Gastrointestinal perforation (GP) occurs when a hole forms all the way through the stomach, large bowel, or small intestine. It can be caused by several different conditions, such as appendicitis and diverticulitis. In most cases, surgery is needed to close the hole.

Doctor examining a person's abdomen area. Share on Pinterest
Kar-Tr/Getty Images

Gastrointestinal perforation (GP), or intestinal perforation, is where a hole develops in your gastrointestinal (GI) tract. While it can be caused by several health conditions, it can also result from trauma, such as a knife or gunshot wound.

A hole in your gastrointestinal system can lead to peritonitis, an inflammation of the membrane that lines the abdominal cavity.

Peritonitis can occur when any of the following enters the abdominal cavity:

  • bacteria
  • bile
  • stomach acid
  • partially digested food
  • stool

GP is a medical emergency that requires immediate medical treatment. The condition is life threatening and chances of recovery improve with early diagnosis and treatment.

Symptoms of GP may include:

If you’ve had a gastrointestinal perforation and peritonitis occurs, the abdomen may feel painful and tender. This can often worsen if someone touches the area or when you move. The abdomen may also stick outward more than what is usual for you and feel hard.

There are many possible causes of GP, including health conditions such as:

GP can also be caused by external factors such as:

  • blunt trauma to the abdomen
  • a knife or gunshot wound to the abdomen
  • abdominal surgery
  • ingestion of foreign objects or caustic substances, which are chemicals that can cause severe burns when ingested

Rarely, the condition may occur due to bowel injuries from an endoscopy or colonoscopy.

To diagnose GP, a doctor will typically take X-rays of your chest or abdomen to check for air in the abdominal cavity. They may also perform a CT scanto get a better idea of where the perforation might be.

Alongside these tests, they will order lab work to:

In most cases, surgery is necessary to repair the hole and treat the condition. The goals of surgery are to:

  • fix the anatomical problem
  • fix the cause of peritonitis
  • remove any foreign material in the abdominal cavity that might cause problems, such as feces, bile, and food

In rare cases, a doctor may forgo surgery and only prescribe antibiotics if the hole has closed on its own.

Sometimes, a piece of the intestine will need to be removed. The removal of a portion of either the small or large intestine may result in a colostomy or ileostomy, which allows intestinal contents to drain or empty into a bag attached to your abdominal wall.

GP can lead to complications if it is left untreated or, in rare cases, as a result of a treatment method.

Complications associated with GP include:

In some cases, GP can be fatal.

Wound failure may also occur. This is where the wound can’t or doesn’t heal. Factors that increase the risk of this include:

  • malnutrition, or poor diet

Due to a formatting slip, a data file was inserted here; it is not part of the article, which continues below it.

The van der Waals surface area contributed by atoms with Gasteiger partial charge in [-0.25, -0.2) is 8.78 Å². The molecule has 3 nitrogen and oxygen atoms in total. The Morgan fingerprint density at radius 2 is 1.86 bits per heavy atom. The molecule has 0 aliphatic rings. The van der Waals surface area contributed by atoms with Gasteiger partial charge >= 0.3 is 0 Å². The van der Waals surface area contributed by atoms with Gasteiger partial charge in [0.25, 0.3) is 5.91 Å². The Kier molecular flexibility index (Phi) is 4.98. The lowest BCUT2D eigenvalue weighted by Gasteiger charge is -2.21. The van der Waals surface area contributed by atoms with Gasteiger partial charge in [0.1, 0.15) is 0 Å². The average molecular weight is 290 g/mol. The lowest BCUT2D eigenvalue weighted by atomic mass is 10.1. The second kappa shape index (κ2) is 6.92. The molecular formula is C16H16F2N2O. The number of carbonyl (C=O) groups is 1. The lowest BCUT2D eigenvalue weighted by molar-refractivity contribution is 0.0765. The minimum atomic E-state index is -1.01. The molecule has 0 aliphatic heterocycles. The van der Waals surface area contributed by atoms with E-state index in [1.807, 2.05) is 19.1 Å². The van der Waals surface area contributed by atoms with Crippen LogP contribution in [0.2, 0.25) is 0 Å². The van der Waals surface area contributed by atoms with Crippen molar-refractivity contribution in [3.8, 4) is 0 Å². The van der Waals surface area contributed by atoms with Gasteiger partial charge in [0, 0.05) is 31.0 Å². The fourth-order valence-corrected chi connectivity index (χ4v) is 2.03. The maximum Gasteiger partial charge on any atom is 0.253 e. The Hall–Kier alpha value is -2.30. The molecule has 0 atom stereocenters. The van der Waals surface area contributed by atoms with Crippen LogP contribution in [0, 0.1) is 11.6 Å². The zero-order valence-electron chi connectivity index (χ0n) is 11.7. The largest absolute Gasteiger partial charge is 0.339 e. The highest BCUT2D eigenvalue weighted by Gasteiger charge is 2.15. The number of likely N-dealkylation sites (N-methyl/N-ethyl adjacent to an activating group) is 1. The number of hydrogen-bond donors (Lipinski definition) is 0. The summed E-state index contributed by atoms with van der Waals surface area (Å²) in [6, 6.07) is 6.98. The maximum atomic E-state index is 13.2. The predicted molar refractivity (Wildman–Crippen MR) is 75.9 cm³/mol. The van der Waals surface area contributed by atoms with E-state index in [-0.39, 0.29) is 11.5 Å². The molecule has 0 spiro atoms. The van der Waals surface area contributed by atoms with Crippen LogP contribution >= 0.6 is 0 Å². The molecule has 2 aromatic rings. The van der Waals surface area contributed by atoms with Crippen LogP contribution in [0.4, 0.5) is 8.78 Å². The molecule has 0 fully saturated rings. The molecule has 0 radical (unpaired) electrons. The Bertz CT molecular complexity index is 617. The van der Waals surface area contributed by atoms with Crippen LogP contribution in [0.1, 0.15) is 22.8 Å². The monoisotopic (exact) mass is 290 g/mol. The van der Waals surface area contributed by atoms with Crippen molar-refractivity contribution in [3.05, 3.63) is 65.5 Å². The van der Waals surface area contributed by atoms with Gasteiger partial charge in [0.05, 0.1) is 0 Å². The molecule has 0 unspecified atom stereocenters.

• smoking
  • infection
  • presence of necrotic tissue, the death of cells in the tissue
  • type 2 diabetes
  • ischemia, reduced bloow flow
  • poor hygiene
  • glucocorticoid use,
  • radiation exposure

Certain anti-inflammatory drugs that suppress the immune system, such as steroids or corticosteroids, can also result in complications, by masking an ongoing infection and delaying diagnosis.

The success of surgery to repair a perforation depends on the size of the hole and the length of time before treatment. Factors that can hinder treatment include:

  • advanced age
  • existing bowel disease
  • bleeding complications
  • malnutrition
  • the nature of the original cause
  • smoking
  • active treatment for cancer
  • conditions requiring steroids or biologic agents, such as lupus or rheumatoid arthritis
  • other medical conditions such as heart disease, kidney or liver problems, and emphysema

If you experience pain or fever and believe you’re at risk of having a GP, you should seek medical attention immediately. The sooner you begin treatment, the better your outlook will be.

Preventing gastrointestinal perforation

There are many causes of GP. For example, an underlying gastrointestinal disease can increase your risk for perforation. This is why it can be beneficial to learn more about your medical history and seek information on current conditions that can increase your risk.

Was this helpful?

Can gastrointestinal perforation heal on its own?

In rare cases, gastrointestinal perforation can heal on its own and not require surgery. In this instance, a doctor will typically prescribe antibiotics to clear up any infections.

Could you have a perforated stomach and not know?

In rare cases, it is possible to have a perforated stomach and not know. As the condition causes abdominal pain and tenderness, some people may mistakenly associate their symptoms with another condition that results in similar symptoms, like appendicitis.

What is the survival rate of a gastrointestinal perforation?

The survival rate of gastrointestinal perforation is around 50 to 70%. The risk of mortality can increase the longer treatment is delayed. Chances of recovery can improve with an early diagnosis and treatment.

Gastrointestinal perforation (GP), or intestinal perforation, occurs when a hole forms all the way through the stomach, large bowel, or small intestine. It can be caused by a health condition, such as inflammatory bowel disease (IBD), or from the result of trauma to the body, such as a knife or gunshot wound.

To diagnose GP, a doctor will take X-rays of your chest or abdomen. If a positive diagnosis occurs, surgery will most likely be needed to repair the hole and treat the condition.

If you experience any significant change from your usual state, especially if you have abdominal pain and fever, consider speaking with a doctor. Chances of recovery from GP improve with early diagnosis and treatment.